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Heart's Delight by Per Nilsson

Heart's Delight

by Per Nilsson

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Showing 4 of 4
A modern, YA version of The Sorrows of Young Werther, except not nearly as good. And I really didn't like the Goethe, either. ( )
  electrascaife | Oct 1, 2017 |
Excellent portrayal of the anguished feelings of a teen in first love. Booktalks: If ever in your life, love has let you down; if love has shattered your heart so bad you couldn't breathe; if ever love has betrayed you and made you cry like a baby...this story is for you. OR, with props: On a Saturday night about 1 am, a boy has the following items on the desk in his bedroom: a bus pass, a page from a songbook, a postcard, a packet of seeds, a box of condoms, a razor blade, and a bottle of pills. On this night this boy will relive memories about the girl he loved and who betrayed his love and broke his heart. And then...he's going to let her go.
  Salsabrarian | Feb 2, 2016 |
Reading translated works of fiction is always a gamble. Few people reading them ever really know how much meaning and emotion has been lost during the translation process. And as I traverse the landscape of young adult fiction, I don’t come across that many novels-in-translation, which makes me even more suspicious of them than usual when I do. Recently I took a chance with You & You & You, which is Swedish writer Per Nilsson’s second novel for young adults to be translated into English for U.S. publication. It turned out to be a phenomenal read that far transcends the stock teen angst fueling much of the YA market. I would review it here, but I returned it to the library while in a daze, having neglected to first jot down my thoughts.
Instead, I’m reviewing Heart’s Delight, which was Nilsson’s first translated novel to be published in the U.S. The same person, Tara Chace, translated both books, which probably has gone a long way toward preserving consistency in Nilsson’s literary voice. While You & You & You wandered down stray philosophical paths away from more traditional YA themes, Heart’s Delight is quite a bit more straightforward in its thematic focus. It tells a familiar story about the wonder and pain of first love, and how lopsided it can sometimes be. The unnamed character in this third-person narrative falls in love with a girl much more experienced than he is, becomes intimate with her, and eventually suffers the agony of discovering that all is not as it seems.
What sets this novel apart from the five thousand others that cover similar ground is the way in which Nilsson presents the story. Perhaps unique plot delivery is his trademark, as You & You & You also unfolded in an uncommon way. At any rate, the story of the relationship between the two young people in Heart’s Delight is told through the action of the main character playing a movie of it in his head. He is sitting in his family’s apartment, going through the keepsakes he has acquired over the course of their relationship, and as he examines each one in chronological order, the reader sees a few more scenes played out in the tale of what has happened between him and the one he loved, Ann-Katrin.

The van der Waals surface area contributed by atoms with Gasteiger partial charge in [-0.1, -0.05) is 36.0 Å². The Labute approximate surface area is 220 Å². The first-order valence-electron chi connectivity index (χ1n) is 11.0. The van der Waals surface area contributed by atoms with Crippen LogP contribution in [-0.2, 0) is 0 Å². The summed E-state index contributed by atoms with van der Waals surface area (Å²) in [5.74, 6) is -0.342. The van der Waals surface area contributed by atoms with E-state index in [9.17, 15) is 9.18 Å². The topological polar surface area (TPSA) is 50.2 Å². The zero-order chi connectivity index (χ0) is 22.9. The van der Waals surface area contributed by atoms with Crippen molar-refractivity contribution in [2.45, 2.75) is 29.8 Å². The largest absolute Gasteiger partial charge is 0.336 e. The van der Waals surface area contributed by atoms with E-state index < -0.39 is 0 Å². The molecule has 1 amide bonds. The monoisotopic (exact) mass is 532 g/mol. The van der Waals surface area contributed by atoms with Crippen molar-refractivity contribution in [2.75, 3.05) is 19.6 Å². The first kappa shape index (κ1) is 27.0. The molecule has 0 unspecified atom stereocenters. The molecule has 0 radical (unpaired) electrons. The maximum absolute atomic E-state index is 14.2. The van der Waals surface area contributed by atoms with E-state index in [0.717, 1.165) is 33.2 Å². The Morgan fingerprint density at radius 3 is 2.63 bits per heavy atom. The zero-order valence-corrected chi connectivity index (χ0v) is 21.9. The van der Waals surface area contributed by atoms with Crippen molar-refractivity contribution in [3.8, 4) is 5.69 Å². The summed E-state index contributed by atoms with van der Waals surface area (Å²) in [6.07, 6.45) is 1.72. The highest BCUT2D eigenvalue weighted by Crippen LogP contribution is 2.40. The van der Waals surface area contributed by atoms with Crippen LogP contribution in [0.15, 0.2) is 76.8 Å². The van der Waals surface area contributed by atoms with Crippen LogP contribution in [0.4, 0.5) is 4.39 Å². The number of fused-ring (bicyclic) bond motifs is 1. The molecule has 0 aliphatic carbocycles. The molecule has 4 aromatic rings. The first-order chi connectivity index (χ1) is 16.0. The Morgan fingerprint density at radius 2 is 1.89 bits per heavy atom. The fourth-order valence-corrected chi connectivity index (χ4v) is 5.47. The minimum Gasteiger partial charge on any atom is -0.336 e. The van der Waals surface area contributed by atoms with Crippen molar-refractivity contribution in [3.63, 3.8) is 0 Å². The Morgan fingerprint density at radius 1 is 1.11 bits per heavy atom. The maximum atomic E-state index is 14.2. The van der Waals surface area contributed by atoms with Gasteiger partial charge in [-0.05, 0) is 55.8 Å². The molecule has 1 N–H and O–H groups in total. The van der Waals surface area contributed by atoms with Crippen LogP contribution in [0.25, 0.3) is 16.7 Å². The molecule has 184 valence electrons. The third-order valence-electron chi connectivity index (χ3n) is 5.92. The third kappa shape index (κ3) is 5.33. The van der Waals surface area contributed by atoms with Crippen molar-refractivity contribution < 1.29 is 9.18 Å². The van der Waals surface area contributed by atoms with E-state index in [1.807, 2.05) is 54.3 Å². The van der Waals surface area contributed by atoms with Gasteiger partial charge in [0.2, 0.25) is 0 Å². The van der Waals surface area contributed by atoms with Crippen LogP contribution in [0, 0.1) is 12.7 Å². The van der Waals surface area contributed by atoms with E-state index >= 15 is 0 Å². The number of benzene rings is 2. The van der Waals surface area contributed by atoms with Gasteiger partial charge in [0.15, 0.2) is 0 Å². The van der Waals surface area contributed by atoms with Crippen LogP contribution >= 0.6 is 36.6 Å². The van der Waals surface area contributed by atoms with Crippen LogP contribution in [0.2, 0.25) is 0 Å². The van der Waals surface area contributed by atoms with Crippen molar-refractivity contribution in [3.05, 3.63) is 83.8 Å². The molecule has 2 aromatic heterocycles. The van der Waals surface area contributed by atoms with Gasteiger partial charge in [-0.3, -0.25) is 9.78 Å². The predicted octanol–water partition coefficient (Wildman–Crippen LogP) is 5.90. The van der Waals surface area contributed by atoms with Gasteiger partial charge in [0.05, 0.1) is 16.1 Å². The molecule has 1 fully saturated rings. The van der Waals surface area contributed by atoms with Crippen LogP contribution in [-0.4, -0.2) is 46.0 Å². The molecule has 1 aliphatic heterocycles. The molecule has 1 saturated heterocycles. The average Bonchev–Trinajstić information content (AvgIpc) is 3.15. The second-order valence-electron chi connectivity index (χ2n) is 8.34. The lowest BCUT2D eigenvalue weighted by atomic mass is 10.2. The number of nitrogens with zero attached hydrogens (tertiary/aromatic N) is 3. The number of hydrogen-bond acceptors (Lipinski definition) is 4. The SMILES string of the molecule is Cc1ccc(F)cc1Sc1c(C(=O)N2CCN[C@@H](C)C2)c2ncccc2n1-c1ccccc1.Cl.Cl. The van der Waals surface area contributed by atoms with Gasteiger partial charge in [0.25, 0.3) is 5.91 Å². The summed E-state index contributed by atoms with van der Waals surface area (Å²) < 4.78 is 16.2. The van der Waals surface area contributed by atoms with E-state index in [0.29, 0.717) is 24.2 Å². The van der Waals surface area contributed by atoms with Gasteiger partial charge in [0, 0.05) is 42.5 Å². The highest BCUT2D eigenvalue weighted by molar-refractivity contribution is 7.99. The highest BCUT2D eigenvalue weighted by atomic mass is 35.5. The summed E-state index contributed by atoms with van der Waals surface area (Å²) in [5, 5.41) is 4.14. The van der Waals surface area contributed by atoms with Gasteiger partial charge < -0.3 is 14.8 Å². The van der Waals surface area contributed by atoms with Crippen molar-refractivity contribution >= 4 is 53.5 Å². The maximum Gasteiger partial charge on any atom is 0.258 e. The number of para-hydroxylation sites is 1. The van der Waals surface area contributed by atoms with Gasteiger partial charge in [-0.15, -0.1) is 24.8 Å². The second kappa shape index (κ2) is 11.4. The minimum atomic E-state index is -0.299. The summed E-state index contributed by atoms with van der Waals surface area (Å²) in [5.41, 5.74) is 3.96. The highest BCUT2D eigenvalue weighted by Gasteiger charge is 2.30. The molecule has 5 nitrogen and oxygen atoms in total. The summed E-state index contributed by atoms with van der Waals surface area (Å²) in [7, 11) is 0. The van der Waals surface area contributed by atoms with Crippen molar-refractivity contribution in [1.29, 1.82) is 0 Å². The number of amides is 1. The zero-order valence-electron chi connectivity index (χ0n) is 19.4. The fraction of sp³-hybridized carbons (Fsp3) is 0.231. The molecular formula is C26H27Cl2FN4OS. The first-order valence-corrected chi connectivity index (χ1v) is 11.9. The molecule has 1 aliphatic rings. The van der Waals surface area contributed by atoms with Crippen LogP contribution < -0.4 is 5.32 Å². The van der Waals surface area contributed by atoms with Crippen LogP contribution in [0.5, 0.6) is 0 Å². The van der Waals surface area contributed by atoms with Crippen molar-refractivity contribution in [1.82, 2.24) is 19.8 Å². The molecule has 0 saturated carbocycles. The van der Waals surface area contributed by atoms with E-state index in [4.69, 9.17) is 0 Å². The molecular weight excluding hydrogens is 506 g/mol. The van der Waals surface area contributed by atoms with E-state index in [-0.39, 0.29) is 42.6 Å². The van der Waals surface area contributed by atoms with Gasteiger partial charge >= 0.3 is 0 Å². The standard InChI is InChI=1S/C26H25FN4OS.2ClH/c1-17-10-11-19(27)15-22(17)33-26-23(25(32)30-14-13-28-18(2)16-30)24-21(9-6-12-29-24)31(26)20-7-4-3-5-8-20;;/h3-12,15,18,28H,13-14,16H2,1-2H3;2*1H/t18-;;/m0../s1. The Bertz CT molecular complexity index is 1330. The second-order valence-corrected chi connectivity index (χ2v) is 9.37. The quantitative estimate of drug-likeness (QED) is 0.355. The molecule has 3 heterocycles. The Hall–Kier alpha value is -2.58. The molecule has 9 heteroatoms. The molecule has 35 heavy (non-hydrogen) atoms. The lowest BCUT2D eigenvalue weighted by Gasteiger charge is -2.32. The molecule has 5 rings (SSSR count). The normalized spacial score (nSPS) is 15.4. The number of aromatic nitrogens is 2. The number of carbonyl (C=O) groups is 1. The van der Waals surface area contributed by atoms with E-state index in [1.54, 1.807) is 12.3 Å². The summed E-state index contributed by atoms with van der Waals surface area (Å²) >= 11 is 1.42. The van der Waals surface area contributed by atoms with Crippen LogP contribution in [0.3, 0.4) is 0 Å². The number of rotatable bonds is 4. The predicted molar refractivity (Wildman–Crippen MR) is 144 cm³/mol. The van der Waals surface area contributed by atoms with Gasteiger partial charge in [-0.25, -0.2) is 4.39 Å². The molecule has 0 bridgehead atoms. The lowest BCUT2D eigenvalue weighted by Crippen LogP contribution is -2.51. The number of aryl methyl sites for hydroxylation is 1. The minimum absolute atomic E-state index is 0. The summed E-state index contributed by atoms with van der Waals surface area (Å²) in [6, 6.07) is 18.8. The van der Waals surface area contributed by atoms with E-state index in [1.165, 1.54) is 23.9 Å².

If it had been related in a more conventional way, this story would very likely have been a boring read. But the fact that the story starts at the end of the relationship draws the reader in, building curiosity along the way about what exactly happened to make this kid so bitter. And then there is the juxtaposition of present action with past action, as the chapters alternate between the boy reacting emotionally to each memento in the present and then the reader learning the stories behind the mementos as told in the past.
To be honest, Heart’s Delight didn’t monopolize my attention quite as effectively as You & You & You had, but it was a quick read and Nilsson’s skill in plot construction kept me interested enough. Above all, the book was yet another reminder that sometimes a story is successful because of the way in which it’s told, and not necessarily because of what it’s about. ( )
  S.D. | Apr 4, 2014 |
A sweet, touching story of first love and first love lost, familiar to any teenager. I like the way it was told, the movie-script commentary. I liked the ongoing joke of the German grammar book. But I did think the pills and razor blade had no place. Can't we have a first love lost story without a suicide? ( )
  meggyweg | Dec 7, 2010 |
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Amazon.com Product Description (ISBN 0689876777, Paperback)

Heart’s Delight opens with a 16-year-old boy poised over a desk. He is alone in the room, going through the left over items of a relationship with his ex-girlfriend, Ann-Kathrin. As he systematically destroys each object, he replays a scene from their relationship that relates to it. By the end of this moving story, he has gotten rid of everything; he’s torn up the bus pass from the station where they met, blown the unused condoms into balloons and set them adrift from his balcony, and dropped the pot of lemon balm tea she gave him from the balcony, too. Along the way, Per Nilsson carefully traces their tumultuous relationship, from their first hopeful meeting, to the boy’s loneliness when his family was away and she never called, to her betrayal of him with a rival. Nilsson’s skill in revealing the innermost thoughts of a teenage boy at a vulnerable time in his life made this an award-winning book in Europe.

(retrieved from Amazon Thu, 12 Mar 2015 17:57:59 -0400)

As a sixteen-year-old looks at and systematically destroys each of his mementos of Ann-Katrin, he replays scenes from their relationship and realizes that it was not the great romance he believed it to be.

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